Introduced November 1992
The Nokia 1011 wasn’t the world’s first GSM mobile phone – that was the Orbitel TPU 901 – but that was always a bit of a niche product, and it was Nokia who took this technology and mass-produced it.
Nokia had been in the mobile phone business for a few years at this point. Starting off in wood pulp in the 19th century, Nokia had diversified into rubber, then electric cable, then electronics and by the 1980s, Nokia was a large industrial conglomerate. By the early 1990s, Nokia had started to focus on communications products – although mobile phones were more commonly branded “Mobira” rather than “Nokia”.
So when the Nokia 1011 was launched on 10th November (possibly the reason for the phone’s name) it was also sold as the Mobira Cityman 2000. Physically rather similar to Nokia’s analogue phones, the 1011 was a fully digital 2G GSM device. Compared to earlier networks, GSM offered better call quality, and it couldn’t be listened to by eavesdroppers. The 1011 also supported SMS (like the Orbitel), although you’d need to find someone with another SMS-capable phone to exchange messages.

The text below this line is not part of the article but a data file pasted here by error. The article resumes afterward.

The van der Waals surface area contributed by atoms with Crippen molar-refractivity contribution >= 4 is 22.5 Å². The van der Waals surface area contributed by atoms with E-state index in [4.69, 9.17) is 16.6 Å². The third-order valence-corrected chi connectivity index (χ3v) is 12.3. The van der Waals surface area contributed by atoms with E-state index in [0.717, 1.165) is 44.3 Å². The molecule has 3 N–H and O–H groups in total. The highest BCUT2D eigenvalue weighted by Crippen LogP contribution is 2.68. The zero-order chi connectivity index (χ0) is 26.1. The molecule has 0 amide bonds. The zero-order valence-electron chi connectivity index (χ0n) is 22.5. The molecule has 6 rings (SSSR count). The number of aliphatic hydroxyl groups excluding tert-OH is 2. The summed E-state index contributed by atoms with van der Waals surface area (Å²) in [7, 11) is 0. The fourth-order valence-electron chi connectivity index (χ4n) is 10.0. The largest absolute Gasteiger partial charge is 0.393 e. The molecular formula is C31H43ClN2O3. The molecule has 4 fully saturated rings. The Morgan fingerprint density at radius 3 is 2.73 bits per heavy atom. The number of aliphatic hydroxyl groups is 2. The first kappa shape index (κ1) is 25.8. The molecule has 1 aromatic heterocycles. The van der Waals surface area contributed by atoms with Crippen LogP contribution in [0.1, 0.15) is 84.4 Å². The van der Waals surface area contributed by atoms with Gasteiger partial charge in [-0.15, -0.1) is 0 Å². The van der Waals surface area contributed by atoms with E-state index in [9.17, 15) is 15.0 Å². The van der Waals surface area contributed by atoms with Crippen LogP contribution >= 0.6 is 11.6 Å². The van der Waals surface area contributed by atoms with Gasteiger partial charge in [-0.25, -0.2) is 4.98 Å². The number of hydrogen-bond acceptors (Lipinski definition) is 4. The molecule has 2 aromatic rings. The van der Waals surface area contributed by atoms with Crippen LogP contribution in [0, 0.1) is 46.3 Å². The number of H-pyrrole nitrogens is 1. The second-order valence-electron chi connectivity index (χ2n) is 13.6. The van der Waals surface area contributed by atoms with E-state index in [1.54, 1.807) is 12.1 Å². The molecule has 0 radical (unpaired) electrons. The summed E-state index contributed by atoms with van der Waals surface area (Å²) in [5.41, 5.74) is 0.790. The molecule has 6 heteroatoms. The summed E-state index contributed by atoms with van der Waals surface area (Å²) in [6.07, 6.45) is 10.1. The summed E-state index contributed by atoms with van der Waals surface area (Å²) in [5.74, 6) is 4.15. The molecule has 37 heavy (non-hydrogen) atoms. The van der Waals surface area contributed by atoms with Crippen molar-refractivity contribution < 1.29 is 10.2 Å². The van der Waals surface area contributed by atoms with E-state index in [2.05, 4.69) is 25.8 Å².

It was a big and heavy device, coming in at nearly 500 grams. It was also massively expensive, costing 2470 Deutschmarks at launch (about £1000 at the time, or £2500 today). Prices very quickly dropped, however and in just a few years an equivalent model would only cost a few hundred pounds. The Nokia 1011 didn’t last long on the market either, being replaced two years later by the 2010 and 2110 devices.
If your mobile carrier still supports 900MHz GSM, then the Nokia 1011 should work today, with an estimated price of £300 or so if you can find one. It’s not really a practical device for everyday use, and it’s not really one of the more iconic Nokias either.. but it is one of the most important.